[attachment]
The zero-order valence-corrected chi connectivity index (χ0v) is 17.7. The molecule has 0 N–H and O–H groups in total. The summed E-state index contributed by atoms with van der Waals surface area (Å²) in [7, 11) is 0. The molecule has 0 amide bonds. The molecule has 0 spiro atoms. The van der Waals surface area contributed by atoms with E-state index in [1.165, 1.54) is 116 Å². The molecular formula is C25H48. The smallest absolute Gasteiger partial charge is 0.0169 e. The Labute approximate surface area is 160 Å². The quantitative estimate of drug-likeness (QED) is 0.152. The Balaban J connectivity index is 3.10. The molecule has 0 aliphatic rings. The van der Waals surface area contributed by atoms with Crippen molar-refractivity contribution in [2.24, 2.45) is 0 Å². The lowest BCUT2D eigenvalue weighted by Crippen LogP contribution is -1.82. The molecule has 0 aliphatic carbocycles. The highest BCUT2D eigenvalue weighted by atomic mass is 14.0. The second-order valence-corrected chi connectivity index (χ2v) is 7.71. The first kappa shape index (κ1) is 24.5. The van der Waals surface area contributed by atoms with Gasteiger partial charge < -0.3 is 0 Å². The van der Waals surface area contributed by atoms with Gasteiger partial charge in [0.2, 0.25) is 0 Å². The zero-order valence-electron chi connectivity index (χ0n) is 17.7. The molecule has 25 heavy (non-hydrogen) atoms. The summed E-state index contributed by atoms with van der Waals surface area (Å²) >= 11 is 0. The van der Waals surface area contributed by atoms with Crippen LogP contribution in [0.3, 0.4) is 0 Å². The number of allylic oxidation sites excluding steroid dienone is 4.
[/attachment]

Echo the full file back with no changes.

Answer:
The zero-order valence-corrected chi connectivity index (χ0v) is 17.7. The molecule has 0 N–H and O–H groups in total. The summed E-state index contributed by atoms with van der Waals surface area (Å²) in [7, 11) is 0. The molecule has 0 amide bonds. The molecule has 0 spiro atoms. The van der Waals surface area contributed by atoms with E-state index in [1.165, 1.54) is 116 Å². The molecular formula is C25H48. The smallest absolute Gasteiger partial charge is 0.0169 e. The Labute approximate surface area is 160 Å². The quantitative estimate of drug-likeness (QED) is 0.152. The Balaban J connectivity index is 3.10. The molecule has 0 aliphatic rings. The van der Waals surface area contributed by atoms with Crippen molar-refractivity contribution in [2.24, 2.45) is 0 Å². The lowest BCUT2D eigenvalue weighted by Crippen LogP contribution is -1.82. The molecule has 0 aliphatic carbocycles. The highest BCUT2D eigenvalue weighted by atomic mass is 14.0. The second-order valence-corrected chi connectivity index (χ2v) is 7.71. The first kappa shape index (κ1) is 24.5. The van der Waals surface area contributed by atoms with Gasteiger partial charge < -0.3 is 0 Å². The van der Waals surface area contributed by atoms with Gasteiger partial charge in [0.2, 0.25) is 0 Å². The zero-order valence-electron chi connectivity index (χ0n) is 17.7. The molecule has 25 heavy (non-hydrogen) atoms. The summed E-state index contributed by atoms with van der Waals surface area (Å²) >= 11 is 0. The van der Waals surface area contributed by atoms with Crippen LogP contribution in [0.3, 0.4) is 0 Å². The number of allylic oxidation sites excluding steroid dienone is 4.